Sickle Cell Disease Confers Higher COVID-19 Mortality, Hospitalisation Risk
By Walter Alexander
NEW YORK -- December 8, 2020 -- Compared with the general black population in California, black patients with sickle cell disease who became infected with coronavirus disease 2019 (COVID-19) have higher rates of COVID-19 death, according to a study presented at the Virtual 2020 Annual Meeting of the American Society of Hematology (ASH).
Respiratory viral infections are a source of morbidity and mortality among patients with sickle cell disease, and these individuals are more likely than the general population to be hospitalised for an influenza infection.
Drawing on data from the SECURE-SCD Registry, the California Department of Public Health, and the COVID-19-Associated Hospitalization Surveillance Network, Lana Mucalo, MD, Medical College of Wisconsin, Milwaukee, Wisconsin, and colleagues calculated the hospitalisation and case fatality rates for individuals with sickle cell disease by specific age groups and contrasted them with the rates available publicly for the general black population in the United States.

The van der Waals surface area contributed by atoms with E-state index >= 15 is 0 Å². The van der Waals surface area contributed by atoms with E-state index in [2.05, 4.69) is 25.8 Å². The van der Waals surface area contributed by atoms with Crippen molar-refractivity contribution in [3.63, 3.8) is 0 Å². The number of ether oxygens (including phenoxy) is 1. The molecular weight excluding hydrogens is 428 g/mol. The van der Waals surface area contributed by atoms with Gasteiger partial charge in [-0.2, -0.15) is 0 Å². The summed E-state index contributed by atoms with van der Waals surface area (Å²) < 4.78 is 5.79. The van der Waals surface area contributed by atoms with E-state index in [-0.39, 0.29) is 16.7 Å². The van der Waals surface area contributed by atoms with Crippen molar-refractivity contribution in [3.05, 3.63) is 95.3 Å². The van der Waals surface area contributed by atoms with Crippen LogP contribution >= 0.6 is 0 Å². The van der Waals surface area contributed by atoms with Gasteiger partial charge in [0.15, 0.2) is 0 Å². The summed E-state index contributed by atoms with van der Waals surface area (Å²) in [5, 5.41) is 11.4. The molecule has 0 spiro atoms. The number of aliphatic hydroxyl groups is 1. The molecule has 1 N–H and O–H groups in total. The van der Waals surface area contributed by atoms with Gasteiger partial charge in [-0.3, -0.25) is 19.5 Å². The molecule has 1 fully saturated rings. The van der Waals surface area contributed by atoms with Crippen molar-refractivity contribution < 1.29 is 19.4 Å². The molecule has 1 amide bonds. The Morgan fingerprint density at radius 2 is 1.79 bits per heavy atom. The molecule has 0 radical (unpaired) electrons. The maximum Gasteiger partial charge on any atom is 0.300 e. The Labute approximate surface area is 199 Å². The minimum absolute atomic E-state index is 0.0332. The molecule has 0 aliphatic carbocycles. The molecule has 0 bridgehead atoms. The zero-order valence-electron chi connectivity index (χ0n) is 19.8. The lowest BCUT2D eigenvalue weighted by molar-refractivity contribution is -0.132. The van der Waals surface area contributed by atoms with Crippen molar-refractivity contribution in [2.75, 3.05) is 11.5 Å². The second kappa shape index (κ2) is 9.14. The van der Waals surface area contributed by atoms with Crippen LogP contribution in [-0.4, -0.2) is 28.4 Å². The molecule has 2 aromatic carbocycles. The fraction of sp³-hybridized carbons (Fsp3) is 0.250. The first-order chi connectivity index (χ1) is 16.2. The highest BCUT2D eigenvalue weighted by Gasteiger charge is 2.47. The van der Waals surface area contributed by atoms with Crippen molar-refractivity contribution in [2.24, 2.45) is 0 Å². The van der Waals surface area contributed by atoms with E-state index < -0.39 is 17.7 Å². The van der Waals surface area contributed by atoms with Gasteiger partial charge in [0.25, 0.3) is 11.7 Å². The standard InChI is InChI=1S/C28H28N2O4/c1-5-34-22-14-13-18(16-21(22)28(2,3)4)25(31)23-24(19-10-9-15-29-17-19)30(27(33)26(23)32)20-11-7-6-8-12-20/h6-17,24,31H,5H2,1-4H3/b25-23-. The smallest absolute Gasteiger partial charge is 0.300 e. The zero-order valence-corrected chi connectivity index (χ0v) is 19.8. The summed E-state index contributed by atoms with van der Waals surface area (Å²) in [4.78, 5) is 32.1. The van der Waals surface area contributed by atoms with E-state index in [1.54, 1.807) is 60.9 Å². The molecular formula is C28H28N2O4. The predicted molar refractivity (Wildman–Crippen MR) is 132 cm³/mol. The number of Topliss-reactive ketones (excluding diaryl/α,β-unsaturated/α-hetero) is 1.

Analysis of 324 patients with sickle cell disease and COVID-19 revealed a case fatality rate of 2.6% in those aged 18 to 34 years and 11.9% among those aged 35 to 50 years -- higher than the 0.4% and 1.0% rates, respectively, among the general black population for both age groups. Hospitalisation rates in patients aged 0 to 4 years were 7-fold higher (4.2% vs 0.6%) among those with sickle cell disease compared with the general black population.
Hospitalisation rates were far higher among black children with sickle cell disease who tested positive for COVID-19 and had pulmonary hypertension or acute chest syndrome (odds ratio [OR] = 4.173; P = .004) or had ≥3 emergency visits or hospitalisations for pain in the last 3 years (OR = 4.641; P = .006). Acute care for pain was also associated with a more severe disease course (OR = 3.964; P = .03) among children with sickle cell disease and COVID-19. N
“In particular, young adults and children with sickle cell disease are at higher risk for severe COVID-19 infection and hospitalisation than the general population,” said Dr. Mucalo. “That means they should be following recommended precautions, such as mask wearing, and their healthcare providers should be aware that they are at increased risk of severe illness.”
[Presentation title: Hospitalization and Case Fatality in Individuals With Sickle Cell Disease and COVID-19 Infection. Abstract 16]